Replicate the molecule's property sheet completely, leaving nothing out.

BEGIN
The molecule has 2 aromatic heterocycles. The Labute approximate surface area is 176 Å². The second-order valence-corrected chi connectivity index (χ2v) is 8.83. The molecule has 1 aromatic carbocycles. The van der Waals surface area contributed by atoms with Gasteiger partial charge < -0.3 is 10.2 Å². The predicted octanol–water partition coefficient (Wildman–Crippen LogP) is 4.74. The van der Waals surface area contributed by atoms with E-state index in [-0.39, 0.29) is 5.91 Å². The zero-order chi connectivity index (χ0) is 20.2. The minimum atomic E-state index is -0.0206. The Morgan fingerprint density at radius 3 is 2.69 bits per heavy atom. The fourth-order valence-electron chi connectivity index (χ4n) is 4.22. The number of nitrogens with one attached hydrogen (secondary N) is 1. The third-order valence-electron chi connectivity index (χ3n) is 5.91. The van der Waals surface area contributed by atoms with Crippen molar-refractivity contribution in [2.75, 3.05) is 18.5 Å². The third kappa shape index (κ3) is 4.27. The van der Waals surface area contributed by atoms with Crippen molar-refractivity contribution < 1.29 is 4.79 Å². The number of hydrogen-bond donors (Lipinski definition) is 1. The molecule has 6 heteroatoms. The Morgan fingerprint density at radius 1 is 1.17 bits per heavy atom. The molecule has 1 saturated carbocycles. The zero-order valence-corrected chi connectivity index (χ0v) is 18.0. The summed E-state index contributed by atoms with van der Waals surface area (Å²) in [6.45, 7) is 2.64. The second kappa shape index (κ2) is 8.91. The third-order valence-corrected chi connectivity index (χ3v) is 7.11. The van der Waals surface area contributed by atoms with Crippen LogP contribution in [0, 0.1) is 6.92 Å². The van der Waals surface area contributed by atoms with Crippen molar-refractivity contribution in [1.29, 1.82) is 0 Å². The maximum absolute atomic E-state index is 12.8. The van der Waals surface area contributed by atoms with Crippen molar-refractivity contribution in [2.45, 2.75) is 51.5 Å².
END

The molecule has 2 aromatic heterocycles. The Labute approximate surface area is 176 Å². The second-order valence-corrected chi connectivity index (χ2v) is 8.83. The molecule has 1 aromatic carbocycles. The van der Waals surface area contributed by atoms with Gasteiger partial charge < -0.3 is 10.2 Å². The predicted octanol–water partition coefficient (Wildman–Crippen LogP) is 4.74. The van der Waals surface area contributed by atoms with E-state index in [-0.39, 0.29) is 5.91 Å². The zero-order chi connectivity index (χ0) is 20.2. The minimum atomic E-state index is -0.0206. The Morgan fingerprint density at radius 3 is 2.69 bits per heavy atom. The fourth-order valence-electron chi connectivity index (χ4n) is 4.22. The number of nitrogens with one attached hydrogen (secondary N) is 1. The third-order valence-electron chi connectivity index (χ3n) is 5.91. The van der Waals surface area contributed by atoms with Crippen molar-refractivity contribution in [2.75, 3.05) is 18.5 Å². The third kappa shape index (κ3) is 4.27. The van der Waals surface area contributed by atoms with Crippen molar-refractivity contribution < 1.29 is 4.79 Å². The number of hydrogen-bond donors (Lipinski definition) is 1. The molecule has 6 heteroatoms. The Morgan fingerprint density at radius 1 is 1.17 bits per heavy atom. The molecule has 1 saturated carbocycles. The zero-order valence-corrected chi connectivity index (χ0v) is 18.0. The summed E-state index contributed by atoms with van der Waals surface area (Å²) in [6.45, 7) is 2.64. The second kappa shape index (κ2) is 8.91. The third-order valence-corrected chi connectivity index (χ3v) is 7.11. The van der Waals surface area contributed by atoms with Crippen LogP contribution in [0, 0.1) is 6.92 Å². The van der Waals surface area contributed by atoms with Crippen molar-refractivity contribution in [1.29, 1.82) is 0 Å². The maximum absolute atomic E-state index is 12.8. The van der Waals surface area contributed by atoms with Crippen molar-refractivity contribution in [2.45, 2.75) is 51.5 Å².